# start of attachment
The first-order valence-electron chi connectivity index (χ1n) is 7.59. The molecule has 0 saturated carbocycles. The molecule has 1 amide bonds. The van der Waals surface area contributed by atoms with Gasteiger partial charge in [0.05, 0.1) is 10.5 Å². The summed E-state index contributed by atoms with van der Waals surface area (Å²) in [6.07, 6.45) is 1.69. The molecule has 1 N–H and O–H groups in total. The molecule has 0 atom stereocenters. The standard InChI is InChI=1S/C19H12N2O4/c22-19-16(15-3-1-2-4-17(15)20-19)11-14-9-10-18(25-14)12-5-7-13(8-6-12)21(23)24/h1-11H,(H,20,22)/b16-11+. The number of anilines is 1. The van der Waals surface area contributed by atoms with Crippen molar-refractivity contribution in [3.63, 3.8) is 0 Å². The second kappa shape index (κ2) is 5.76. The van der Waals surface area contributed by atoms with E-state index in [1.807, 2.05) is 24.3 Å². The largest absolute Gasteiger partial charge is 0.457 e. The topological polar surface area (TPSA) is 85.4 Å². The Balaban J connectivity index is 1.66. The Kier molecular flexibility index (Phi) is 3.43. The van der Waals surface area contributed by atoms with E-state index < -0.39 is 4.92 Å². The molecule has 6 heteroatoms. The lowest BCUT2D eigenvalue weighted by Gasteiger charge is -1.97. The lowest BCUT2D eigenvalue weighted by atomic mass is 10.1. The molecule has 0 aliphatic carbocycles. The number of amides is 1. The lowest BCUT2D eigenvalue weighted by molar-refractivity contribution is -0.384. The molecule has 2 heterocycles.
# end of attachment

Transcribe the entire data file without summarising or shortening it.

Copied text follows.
The first-order valence-electron chi connectivity index (χ1n) is 7.59. The molecule has 0 saturated carbocycles. The molecule has 1 amide bonds. The van der Waals surface area contributed by atoms with Gasteiger partial charge in [0.05, 0.1) is 10.5 Å². The summed E-state index contributed by atoms with van der Waals surface area (Å²) in [6.07, 6.45) is 1.69. The molecule has 1 N–H and O–H groups in total. The molecule has 0 atom stereocenters. The standard InChI is InChI=1S/C19H12N2O4/c22-19-16(15-3-1-2-4-17(15)20-19)11-14-9-10-18(25-14)12-5-7-13(8-6-12)21(23)24/h1-11H,(H,20,22)/b16-11+. The number of anilines is 1. The van der Waals surface area contributed by atoms with Crippen molar-refractivity contribution in [3.63, 3.8) is 0 Å². The second kappa shape index (κ2) is 5.76. The van der Waals surface area contributed by atoms with E-state index in [1.807, 2.05) is 24.3 Å². The largest absolute Gasteiger partial charge is 0.457 e. The topological polar surface area (TPSA) is 85.4 Å². The Balaban J connectivity index is 1.66. The Kier molecular flexibility index (Phi) is 3.43. The van der Waals surface area contributed by atoms with E-state index < -0.39 is 4.92 Å². The molecule has 6 heteroatoms. The lowest BCUT2D eigenvalue weighted by Gasteiger charge is -1.97. The lowest BCUT2D eigenvalue weighted by atomic mass is 10.1. The molecule has 0 aliphatic carbocycles. The number of amides is 1. The lowest BCUT2D eigenvalue weighted by molar-refractivity contribution is -0.384. The molecule has 2 heterocycles.